Swiss Post to convert to PLC in June 2013

Swiss Post looks set to become a Public Limited Company – solely owned by the state – from 26th June, 2013, in a move aimed to improve the flexibility and independence of the business. The transformation of the company into a corporate-style structure was confirmed by the Federal Council last week, following the adoption of postal reform legislation in October.

The nation’s executive also approved strategic objectives for Swiss Post for the years 2013 to 2016.

This will involve prioritising quality in postal services and profitable growth, consolidating the company’s market position in its core business areas including communications, logistics, payment services and passenger transport.

The Federal Council said Swiss Post would have “entrepreneurial autonomy” under the new structure, with the board given full freedom of choice for business strategy and policy.

“The federal role as owner is separate from its role as a regulator and supervisor institutionally,” it said.

The Federal Council said that as Swiss Post AG, the company would be required to pursue a “sustainable and ethical” corporate strategy and take the concerns of the various regions of Switzerland into account in its services.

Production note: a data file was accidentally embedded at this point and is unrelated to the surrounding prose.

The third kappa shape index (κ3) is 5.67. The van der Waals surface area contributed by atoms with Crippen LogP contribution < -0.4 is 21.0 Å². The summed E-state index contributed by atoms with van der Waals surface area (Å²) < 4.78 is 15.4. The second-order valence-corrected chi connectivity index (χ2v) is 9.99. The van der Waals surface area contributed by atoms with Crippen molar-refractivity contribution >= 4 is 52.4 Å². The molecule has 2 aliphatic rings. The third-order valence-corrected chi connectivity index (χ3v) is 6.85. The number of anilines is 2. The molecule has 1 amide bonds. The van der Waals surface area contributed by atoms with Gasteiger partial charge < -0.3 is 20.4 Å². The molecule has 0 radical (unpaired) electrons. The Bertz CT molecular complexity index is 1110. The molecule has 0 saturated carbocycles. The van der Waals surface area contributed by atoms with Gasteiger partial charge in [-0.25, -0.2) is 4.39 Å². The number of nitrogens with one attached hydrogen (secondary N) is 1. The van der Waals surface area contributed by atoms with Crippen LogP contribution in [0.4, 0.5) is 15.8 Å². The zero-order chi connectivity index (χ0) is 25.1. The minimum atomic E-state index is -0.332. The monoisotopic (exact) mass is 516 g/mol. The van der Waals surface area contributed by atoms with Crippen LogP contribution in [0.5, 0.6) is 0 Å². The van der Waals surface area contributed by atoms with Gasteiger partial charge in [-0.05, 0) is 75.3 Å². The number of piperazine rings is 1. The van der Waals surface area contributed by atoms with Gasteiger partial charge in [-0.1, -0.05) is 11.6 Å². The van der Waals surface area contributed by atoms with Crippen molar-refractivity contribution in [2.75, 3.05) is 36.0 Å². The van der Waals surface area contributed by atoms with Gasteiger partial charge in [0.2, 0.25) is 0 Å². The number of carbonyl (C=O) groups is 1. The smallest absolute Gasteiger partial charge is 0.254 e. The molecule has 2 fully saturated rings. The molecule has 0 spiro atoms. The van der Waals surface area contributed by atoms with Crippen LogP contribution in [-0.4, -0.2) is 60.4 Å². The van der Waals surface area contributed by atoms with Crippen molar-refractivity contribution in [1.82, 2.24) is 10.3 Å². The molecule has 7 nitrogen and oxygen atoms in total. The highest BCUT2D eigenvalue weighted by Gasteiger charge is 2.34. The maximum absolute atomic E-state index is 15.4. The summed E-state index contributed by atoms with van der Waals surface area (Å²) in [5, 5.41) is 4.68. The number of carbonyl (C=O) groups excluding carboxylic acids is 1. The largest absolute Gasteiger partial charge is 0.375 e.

Swiss Post will be required to act in the interest of fair competition, operate a transparent communications policy and operate under a “progressive and socially responsible” hiring policy.

The company, which has a key international alliance with France’s La Poste through a joint venture Asendia, will under its new structure have the power to enter into financial and business alliances, make investments and form subsidiaries.

The new strategy for Swiss Post approved by the Federal Council also includes financial goals, for the company to continue seeking growth and dividends equivalent to comparable domestic and foreign companies, and to keep net debt below 3.3 times earnings before tax, depreciation and amortisation.


As Swiss Post converts into a Public Limited Company, its banking division is being spun out as an independent PLC.

As such, the new banking company will require a full banking licence to continue providing its financial services, since it will no longer be eligible for the licence exemptions enjoyed while operating as part of Swiss Post.

After two and a half years spent applying for a banking licence, the Swiss banking regulator, the Financial Market Supervisory Authority (FINMA), said earlier this month that it has decided to issue PostFinance with a conditional banking licence.

This gives PostFinance the power to act as a bank and a securities dealer, but requires various conditions to be met before a full licence can be granted, in terms of the company’s structure, finances, supervisory controls and employees.

“FINMA expects PostFinance Ltd to fulfill the remaining open conditions within a reasonable period of time,” the regulator said. “In order for the licence to take legal effect, the Federal Council must make the necessary decisions about hiving off PostFinance into a limited company.”

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